In this first of a two-part series, Arun C. Gulani, MD, MS, explains how approaching keratoconus as a refractive surgery will change the way both ophthalmologists and patients will approach this condition to bring in a new era of not only relieving but also enhancing the lifestyle of this patient population. In Part 2, Dr. Gulani will share strategies and cases of patients with keratoconus with different case scenarios in action.
A U.S. patent was granted to Gholam A. Peyman, MD, in June 1989 for a method of modifying the corneal curvature of the eye. The surgical procedure involved cutting a flap in the cornea, pulling the flap back to expose the corneal bed, ablating the exposed surface and then replacing the flap. The current procedure of laser assisted in-situ keratomileusis (LASIK) was not FDA approved until 1999.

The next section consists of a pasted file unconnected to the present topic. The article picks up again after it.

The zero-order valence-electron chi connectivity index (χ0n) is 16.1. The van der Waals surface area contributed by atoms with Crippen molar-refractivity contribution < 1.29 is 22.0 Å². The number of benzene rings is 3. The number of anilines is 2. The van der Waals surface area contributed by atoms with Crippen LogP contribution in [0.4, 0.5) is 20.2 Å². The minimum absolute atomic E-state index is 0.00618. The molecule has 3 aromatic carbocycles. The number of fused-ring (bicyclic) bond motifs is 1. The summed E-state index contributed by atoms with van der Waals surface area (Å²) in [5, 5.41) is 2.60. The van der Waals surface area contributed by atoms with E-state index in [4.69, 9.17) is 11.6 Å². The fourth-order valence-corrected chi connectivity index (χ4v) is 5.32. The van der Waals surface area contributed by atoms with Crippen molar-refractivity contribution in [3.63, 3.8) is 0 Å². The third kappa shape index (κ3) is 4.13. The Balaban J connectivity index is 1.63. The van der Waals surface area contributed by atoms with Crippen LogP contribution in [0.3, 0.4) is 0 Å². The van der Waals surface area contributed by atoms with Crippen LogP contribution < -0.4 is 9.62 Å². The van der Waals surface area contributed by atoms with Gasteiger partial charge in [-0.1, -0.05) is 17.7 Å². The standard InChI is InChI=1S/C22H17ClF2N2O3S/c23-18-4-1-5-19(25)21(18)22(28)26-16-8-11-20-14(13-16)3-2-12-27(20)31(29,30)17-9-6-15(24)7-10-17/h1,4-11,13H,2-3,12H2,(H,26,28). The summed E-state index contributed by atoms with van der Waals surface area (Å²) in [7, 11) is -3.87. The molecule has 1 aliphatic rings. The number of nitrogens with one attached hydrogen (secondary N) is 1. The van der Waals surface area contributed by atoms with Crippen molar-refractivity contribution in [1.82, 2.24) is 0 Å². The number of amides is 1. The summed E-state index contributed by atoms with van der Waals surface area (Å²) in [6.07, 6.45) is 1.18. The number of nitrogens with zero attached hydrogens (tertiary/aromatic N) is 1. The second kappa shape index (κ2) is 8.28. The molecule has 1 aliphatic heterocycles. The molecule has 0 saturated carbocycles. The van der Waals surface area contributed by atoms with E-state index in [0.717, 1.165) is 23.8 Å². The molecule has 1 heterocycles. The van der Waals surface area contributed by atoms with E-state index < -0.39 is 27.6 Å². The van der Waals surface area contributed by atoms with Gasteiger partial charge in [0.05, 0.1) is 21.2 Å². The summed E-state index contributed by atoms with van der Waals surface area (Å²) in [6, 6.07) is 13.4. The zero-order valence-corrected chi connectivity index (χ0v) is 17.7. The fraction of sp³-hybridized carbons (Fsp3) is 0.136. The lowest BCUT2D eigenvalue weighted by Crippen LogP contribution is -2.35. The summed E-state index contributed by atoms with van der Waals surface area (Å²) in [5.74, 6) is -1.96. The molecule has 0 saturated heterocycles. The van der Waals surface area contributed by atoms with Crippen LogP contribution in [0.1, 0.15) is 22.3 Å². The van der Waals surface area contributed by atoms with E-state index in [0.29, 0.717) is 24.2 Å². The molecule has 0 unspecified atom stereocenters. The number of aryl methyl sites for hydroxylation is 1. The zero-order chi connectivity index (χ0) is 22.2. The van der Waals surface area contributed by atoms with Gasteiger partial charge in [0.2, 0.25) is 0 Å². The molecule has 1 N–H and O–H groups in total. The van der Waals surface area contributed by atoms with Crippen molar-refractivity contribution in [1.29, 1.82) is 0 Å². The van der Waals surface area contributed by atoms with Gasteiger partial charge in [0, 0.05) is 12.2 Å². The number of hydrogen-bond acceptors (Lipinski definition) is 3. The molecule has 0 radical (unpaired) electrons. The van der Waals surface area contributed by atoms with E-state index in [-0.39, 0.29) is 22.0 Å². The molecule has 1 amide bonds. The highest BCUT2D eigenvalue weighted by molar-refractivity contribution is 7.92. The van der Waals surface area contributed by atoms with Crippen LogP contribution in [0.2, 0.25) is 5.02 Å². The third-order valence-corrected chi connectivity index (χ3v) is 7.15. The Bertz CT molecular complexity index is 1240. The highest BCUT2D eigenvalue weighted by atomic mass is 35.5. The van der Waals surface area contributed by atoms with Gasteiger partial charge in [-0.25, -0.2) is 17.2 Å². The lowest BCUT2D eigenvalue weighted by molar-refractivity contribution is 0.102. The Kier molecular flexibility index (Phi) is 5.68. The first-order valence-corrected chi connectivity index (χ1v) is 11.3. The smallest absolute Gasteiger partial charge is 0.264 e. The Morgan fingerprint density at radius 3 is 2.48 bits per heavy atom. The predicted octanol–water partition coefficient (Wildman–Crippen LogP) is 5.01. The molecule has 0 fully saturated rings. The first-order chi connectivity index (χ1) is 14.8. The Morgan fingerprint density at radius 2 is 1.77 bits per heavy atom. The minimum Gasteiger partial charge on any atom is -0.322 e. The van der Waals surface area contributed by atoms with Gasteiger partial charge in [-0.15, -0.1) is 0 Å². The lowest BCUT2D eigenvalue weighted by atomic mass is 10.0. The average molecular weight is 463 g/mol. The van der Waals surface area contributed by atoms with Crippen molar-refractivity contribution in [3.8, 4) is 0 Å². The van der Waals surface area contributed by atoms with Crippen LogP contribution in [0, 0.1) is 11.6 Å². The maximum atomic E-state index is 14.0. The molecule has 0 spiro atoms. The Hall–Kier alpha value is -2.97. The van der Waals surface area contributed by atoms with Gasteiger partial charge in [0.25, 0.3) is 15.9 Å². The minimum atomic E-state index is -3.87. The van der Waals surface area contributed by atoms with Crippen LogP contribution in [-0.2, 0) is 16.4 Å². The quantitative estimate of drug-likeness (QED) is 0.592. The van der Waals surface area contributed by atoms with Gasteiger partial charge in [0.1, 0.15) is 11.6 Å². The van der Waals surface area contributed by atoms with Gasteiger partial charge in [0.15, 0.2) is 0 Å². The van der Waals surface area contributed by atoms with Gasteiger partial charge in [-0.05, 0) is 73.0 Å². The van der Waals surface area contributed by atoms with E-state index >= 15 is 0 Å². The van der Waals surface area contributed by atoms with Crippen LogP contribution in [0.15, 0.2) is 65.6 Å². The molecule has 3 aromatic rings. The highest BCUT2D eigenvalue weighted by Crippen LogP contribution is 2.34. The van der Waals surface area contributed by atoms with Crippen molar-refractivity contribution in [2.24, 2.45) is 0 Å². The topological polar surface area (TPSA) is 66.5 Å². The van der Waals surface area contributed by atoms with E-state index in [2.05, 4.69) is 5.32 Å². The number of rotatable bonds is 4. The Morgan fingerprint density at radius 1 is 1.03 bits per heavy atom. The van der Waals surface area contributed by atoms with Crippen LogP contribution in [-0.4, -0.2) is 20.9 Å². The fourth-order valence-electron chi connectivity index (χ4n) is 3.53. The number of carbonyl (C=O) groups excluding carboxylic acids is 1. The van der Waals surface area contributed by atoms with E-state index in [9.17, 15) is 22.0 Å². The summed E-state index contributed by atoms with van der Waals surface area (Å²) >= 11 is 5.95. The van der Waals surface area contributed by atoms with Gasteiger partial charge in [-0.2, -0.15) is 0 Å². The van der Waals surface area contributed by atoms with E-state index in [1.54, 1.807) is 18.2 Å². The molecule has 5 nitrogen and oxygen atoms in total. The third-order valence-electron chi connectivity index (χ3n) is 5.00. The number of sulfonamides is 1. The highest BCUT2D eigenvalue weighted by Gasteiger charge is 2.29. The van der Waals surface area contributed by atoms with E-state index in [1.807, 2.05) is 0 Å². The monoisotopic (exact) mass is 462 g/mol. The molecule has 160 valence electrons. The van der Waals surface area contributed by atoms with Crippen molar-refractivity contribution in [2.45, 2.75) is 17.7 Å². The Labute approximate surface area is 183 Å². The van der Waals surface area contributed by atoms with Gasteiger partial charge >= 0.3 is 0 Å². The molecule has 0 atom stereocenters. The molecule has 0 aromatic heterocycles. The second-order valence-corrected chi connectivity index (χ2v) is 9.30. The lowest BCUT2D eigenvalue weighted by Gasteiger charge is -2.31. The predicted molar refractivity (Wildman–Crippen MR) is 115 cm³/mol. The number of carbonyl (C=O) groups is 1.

The femtosecond laser has brought many significant advances to eye surgery. For more than a decade, it has been used to create lamellar corneal flaps for laser in situ keratomileusis (LASIK), and more recently this laser is used to precisely perform several steps in cataract surgery.
After much anticipation and a long wait for both clinicians and patients in need, the U.S. Food and Drug Administration (FDA) approved corneal cross-linking (CXL) in mid April. This procedure is globally considered the only method of halting the progressive family of diseases called corneal ectasias, including keratoconus.